Homicide

Ferguson grand jurors faced an 'awesome burden,' raised concerns about personal safety

Some of the several hundred demonstrators marching down M Street in Georgetown Saturday afternoon towards the key bridge. The protest focused on Michael Brown's death and the recent grand jury decision in Ferguson. during a Ferguson Protest in Georgetown, DC, Saturday, Nov. 29, 2014. (AP Photo/Erin Schaff)

Some of the several hundred demonstrators marching down M Street in Georgetown Saturday afternoon towards the key bridge. The protest focused on Michael Brown's death and the recent grand jury decision in Ferguson. during a Ferguson Protest in Georgetown, DC, Saturday, Nov. 29, 2014. (AP Photo/Erin Schaff)  (The Associated Press)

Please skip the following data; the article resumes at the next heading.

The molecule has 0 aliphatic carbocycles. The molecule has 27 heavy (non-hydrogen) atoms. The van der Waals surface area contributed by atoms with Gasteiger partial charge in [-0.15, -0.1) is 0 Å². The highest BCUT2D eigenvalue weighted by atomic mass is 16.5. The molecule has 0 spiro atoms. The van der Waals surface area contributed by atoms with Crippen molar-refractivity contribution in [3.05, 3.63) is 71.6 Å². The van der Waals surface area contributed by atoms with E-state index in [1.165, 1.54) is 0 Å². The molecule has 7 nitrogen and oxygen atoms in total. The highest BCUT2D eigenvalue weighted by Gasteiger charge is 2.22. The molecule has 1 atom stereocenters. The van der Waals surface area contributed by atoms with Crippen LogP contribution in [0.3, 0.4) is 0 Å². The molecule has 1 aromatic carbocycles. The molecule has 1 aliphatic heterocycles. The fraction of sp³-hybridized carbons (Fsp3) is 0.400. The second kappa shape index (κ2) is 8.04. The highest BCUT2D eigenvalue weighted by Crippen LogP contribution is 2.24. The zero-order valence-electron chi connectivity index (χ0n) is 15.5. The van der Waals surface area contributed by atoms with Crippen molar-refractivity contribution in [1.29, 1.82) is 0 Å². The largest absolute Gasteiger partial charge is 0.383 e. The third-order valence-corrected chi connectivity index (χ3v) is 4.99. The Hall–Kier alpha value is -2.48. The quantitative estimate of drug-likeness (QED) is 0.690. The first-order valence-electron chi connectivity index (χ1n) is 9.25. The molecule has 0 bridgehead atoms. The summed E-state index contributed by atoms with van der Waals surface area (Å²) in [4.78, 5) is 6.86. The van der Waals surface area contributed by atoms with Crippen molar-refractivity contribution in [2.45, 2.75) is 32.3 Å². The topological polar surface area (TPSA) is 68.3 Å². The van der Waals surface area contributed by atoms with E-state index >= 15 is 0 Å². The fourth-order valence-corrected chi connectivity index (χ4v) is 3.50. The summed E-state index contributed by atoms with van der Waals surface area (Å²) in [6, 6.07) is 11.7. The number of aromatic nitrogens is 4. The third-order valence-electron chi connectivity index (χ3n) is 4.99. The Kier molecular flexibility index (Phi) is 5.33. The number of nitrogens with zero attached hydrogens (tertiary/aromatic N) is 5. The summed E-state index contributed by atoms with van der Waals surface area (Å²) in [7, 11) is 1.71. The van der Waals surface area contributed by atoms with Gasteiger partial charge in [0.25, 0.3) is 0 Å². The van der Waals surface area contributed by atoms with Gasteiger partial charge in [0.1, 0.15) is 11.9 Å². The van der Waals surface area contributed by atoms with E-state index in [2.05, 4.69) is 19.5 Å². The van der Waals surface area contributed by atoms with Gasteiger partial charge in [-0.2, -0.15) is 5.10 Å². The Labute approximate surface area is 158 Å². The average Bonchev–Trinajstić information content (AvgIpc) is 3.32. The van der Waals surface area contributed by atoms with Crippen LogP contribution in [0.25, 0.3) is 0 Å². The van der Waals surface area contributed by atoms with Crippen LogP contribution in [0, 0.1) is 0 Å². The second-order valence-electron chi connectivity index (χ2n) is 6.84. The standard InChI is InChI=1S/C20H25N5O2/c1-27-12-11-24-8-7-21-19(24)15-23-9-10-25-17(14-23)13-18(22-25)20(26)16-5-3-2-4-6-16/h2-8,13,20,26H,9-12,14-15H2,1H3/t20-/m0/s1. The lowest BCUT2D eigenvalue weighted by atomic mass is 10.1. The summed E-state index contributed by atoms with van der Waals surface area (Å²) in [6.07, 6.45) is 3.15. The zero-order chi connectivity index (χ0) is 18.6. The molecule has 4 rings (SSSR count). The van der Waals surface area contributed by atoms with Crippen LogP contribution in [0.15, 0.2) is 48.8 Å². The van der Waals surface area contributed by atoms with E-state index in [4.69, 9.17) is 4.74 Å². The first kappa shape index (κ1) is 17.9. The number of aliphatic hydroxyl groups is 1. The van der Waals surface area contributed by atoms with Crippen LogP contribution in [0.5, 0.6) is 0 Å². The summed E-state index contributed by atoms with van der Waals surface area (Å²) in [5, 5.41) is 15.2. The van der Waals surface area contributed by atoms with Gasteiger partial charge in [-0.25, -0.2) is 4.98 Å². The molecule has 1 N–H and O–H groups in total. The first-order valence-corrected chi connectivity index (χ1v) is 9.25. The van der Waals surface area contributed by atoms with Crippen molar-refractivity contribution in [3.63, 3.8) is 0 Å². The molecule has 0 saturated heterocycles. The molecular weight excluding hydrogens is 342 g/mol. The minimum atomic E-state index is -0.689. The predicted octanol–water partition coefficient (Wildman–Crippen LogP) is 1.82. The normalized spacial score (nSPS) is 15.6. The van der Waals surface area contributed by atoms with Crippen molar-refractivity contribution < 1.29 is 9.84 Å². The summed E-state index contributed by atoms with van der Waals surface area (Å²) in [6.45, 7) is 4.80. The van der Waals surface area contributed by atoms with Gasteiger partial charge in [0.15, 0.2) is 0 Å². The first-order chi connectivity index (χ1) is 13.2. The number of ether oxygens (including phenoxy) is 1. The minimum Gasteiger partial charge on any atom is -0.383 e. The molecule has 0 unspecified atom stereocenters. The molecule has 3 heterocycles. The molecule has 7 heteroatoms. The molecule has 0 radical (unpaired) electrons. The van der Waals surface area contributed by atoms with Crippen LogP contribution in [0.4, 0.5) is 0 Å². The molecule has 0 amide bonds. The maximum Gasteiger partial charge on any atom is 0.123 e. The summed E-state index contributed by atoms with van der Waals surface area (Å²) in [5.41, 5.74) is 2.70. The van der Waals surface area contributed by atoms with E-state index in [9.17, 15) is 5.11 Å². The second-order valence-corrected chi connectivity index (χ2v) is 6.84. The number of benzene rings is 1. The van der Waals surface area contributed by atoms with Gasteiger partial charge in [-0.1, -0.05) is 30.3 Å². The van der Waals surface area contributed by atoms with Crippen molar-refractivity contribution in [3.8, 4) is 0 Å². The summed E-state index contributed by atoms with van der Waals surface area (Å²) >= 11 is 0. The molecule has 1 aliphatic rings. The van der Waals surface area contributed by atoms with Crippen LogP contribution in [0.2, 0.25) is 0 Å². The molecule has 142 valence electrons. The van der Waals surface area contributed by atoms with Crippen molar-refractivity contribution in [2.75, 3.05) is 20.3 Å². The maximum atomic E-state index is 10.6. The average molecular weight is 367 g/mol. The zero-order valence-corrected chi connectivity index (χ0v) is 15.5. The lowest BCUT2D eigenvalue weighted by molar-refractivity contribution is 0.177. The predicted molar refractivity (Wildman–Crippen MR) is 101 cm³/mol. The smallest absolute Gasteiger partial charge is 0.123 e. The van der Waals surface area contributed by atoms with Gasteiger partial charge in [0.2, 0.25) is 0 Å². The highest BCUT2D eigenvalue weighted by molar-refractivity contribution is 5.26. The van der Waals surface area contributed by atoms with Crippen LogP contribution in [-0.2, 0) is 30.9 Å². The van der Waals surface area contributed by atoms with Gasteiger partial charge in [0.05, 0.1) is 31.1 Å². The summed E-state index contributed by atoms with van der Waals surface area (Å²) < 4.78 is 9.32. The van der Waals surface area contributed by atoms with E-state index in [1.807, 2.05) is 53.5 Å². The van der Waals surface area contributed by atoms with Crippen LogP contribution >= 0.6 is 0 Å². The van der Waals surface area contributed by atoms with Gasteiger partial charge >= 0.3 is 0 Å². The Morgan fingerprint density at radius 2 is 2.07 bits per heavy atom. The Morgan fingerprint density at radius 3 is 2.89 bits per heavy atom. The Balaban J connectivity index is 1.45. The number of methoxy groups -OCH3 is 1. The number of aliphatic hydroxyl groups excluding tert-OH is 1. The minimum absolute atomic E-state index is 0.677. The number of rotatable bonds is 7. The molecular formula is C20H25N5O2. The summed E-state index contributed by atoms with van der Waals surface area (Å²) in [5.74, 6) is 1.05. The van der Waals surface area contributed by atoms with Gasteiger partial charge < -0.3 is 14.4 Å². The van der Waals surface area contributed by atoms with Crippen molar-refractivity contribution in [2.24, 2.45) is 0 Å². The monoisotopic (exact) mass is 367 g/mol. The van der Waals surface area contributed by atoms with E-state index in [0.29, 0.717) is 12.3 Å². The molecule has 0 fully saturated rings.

The grand jurors who decided not to indict a suburban St. Louis police officer for fatally shooting Michael Brown were told from the outset of their work that they faced "an awesome burden."

Transcripts of the proceedings show that some grand jurors raised concerns about their personal safety as they drew close to a decision. The transcripts also indicate that jurors not only listened to, but questioned, many of the dozens of witnesses who were brought before them.

The transcripts do not explain the jurors' reasoning in the case because Missouri law keeps the deliberations of grand jurors confidential.

But in an unusual move, the St. Louis County prosecutor released thousands of pages of testimony that jurors heard, plus more than 250 photos and 25 television news videos.